With news that the Cork Film Festival is shy €200,000 in funding despite the €2.5m it pulls in for the local economy, Clodagh Finn wonders if arts is unwisely being pushed to one side by the incoming government
THE prize for most cumbersome departmental initials has to go to Heather Humphreys who now presides over a behemoth called RDRAAG. Or might we just say Red Rag for ease of pronunciation?
Certainly the mish-mash ministry that brings together — hold your breath now — Regional Development, Rural Affairs, Arts and the Gaeltacht has been something of a red rag to those of us who happen to think that culture is not an optional extra, but a vital thing that helps us to live life in colour.
But let’s leave colour out of it for a moment and deal in hard currency and concrete figures. Last year, tourist numbers here hit a record high. Total earnings from the 8 million or so people visiting the country exceeded €7bn for the first time.
When they came, those people sought out the things that have made Ireland famous. They visited the Book of Kells, Dublin (650,476 visitors); the National Gallery of Ireland (593,183 visitors); the National Museum of Archaeology (447,137) and the Irish Museum of Modern Art (306,662) to mention a few examples from Fáilte Ireland stats.
Those figures look likely to rise this year and yet when we look at how those money-making, visitor-attracting cultural institutions are represented at national level, you’ll find just four tiny letters (‘Arts’) among a grotesque hybrid that contains 50 letters – that’s not even a tenth.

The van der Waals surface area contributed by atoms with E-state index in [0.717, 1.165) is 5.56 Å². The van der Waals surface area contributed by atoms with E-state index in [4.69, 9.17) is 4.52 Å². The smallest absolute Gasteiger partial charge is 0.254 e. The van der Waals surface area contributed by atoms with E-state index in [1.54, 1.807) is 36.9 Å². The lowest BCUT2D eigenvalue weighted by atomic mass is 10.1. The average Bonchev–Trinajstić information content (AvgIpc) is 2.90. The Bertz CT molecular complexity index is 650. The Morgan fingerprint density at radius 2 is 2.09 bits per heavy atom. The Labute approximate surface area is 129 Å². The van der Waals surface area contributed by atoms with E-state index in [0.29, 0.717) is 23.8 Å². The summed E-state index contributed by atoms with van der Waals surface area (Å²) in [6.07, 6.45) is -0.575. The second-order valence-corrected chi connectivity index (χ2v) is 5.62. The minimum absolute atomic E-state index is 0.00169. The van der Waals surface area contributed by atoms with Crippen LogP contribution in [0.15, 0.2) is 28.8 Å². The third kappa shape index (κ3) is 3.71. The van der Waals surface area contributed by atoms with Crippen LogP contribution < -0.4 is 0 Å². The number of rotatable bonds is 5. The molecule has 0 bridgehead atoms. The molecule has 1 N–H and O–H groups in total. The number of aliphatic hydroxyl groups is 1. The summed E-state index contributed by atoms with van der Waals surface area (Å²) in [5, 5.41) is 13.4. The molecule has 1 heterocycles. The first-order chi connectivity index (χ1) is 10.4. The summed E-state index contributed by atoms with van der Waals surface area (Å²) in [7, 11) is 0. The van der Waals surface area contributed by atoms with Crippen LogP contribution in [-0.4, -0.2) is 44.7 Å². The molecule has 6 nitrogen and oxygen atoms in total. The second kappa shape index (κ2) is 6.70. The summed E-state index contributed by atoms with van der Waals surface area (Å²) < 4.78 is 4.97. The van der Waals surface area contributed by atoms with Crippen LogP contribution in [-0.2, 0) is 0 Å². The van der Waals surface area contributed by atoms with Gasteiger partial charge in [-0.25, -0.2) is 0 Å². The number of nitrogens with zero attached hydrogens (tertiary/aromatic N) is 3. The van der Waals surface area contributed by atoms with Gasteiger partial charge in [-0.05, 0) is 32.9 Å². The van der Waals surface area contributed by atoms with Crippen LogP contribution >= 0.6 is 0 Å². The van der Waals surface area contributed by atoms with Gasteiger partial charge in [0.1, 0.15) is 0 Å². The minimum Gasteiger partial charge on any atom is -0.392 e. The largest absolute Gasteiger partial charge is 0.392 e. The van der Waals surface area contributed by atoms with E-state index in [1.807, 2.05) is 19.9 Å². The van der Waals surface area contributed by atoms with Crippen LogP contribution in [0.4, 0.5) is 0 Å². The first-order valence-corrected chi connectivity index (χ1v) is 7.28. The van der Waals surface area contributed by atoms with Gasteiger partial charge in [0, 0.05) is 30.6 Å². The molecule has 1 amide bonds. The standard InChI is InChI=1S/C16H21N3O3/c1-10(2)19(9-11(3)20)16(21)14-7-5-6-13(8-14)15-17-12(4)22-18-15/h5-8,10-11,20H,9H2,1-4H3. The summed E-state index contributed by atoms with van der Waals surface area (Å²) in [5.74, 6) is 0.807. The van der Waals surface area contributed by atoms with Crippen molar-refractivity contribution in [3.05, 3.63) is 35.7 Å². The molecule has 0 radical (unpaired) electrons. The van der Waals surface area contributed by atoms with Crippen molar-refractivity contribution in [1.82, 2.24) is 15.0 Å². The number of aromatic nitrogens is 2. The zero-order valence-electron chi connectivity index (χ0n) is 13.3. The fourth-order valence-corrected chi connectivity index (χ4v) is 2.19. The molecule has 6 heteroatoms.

In fact, there were no letters at all about culture in Minister Humphrey’s initial 425-word post about her new beefed-up department. She did not mention the arts once. Not a peep.
She has spoken out since to respond to a petition, signed by more than 6,000 people, calling on the Government to give our culture and heritage the recognition it deserves. She insisted the arts had not been demoted and that she would seek more funding in 2017. Time will tell.
To be fair to Minister Humphreys, she spoke about the rural affairs aspect of her portfolio with a real passion and enthusiasm that hasn’t emerged too often in her arts role.
She said she had lived all her life in rural Ireland, understood the challenges and opportunities and couldn’t wait to get on with the job. That will give hope to the many outside Dublin who, like Deputy Michael Healy-Rae, believe the Government stops at the Red Cow roundabout.
The rollout of high-speed broadband, now a priority, can’t happen fast enough for those living in our towns and villages, though, the maximum wait of five years is far too long for many.
But we’re getting distracted from culture here — but then that’s the problem with a department that has so many plates in the air.
Part of the problem may well be our attitude to the term, “the arts”. Some like to call it ‘the Orts’ and dismiss it as a hoity-toity thing relevant only to a pretentious few who move in rarefied circles.